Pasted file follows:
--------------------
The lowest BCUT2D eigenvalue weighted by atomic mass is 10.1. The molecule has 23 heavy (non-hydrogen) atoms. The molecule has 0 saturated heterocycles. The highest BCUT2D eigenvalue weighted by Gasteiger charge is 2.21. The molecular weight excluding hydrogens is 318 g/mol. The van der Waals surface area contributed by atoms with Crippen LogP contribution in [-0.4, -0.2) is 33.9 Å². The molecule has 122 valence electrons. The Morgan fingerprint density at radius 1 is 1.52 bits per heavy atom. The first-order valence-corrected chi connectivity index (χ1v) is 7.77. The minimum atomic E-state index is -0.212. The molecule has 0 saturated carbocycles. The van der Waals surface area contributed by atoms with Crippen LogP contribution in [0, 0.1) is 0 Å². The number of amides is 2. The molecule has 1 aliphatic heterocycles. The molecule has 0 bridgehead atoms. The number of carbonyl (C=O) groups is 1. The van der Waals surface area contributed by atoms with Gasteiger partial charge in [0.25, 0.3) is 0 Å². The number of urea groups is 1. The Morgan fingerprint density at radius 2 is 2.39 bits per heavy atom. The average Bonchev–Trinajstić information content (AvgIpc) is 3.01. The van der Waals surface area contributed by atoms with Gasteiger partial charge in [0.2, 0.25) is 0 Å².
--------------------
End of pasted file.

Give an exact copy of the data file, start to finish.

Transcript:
The lowest BCUT2D eigenvalue weighted by atomic mass is 10.1. The molecule has 23 heavy (non-hydrogen) atoms. The molecule has 0 saturated heterocycles. The highest BCUT2D eigenvalue weighted by Gasteiger charge is 2.21. The molecular weight excluding hydrogens is 318 g/mol. The van der Waals surface area contributed by atoms with Crippen LogP contribution in [-0.4, -0.2) is 33.9 Å². The molecule has 122 valence electrons. The Morgan fingerprint density at radius 1 is 1.52 bits per heavy atom. The first-order valence-corrected chi connectivity index (χ1v) is 7.77. The minimum atomic E-state index is -0.212. The molecule has 0 saturated carbocycles. The van der Waals surface area contributed by atoms with Crippen LogP contribution in [0, 0.1) is 0 Å². The number of amides is 2. The molecule has 1 aliphatic heterocycles. The molecule has 0 bridgehead atoms. The number of carbonyl (C=O) groups is 1. The van der Waals surface area contributed by atoms with Gasteiger partial charge in [0.25, 0.3) is 0 Å². The number of urea groups is 1. The Morgan fingerprint density at radius 2 is 2.39 bits per heavy atom. The average Bonchev–Trinajstić information content (AvgIpc) is 3.01. The van der Waals surface area contributed by atoms with Gasteiger partial charge in [0.2, 0.25) is 0 Å².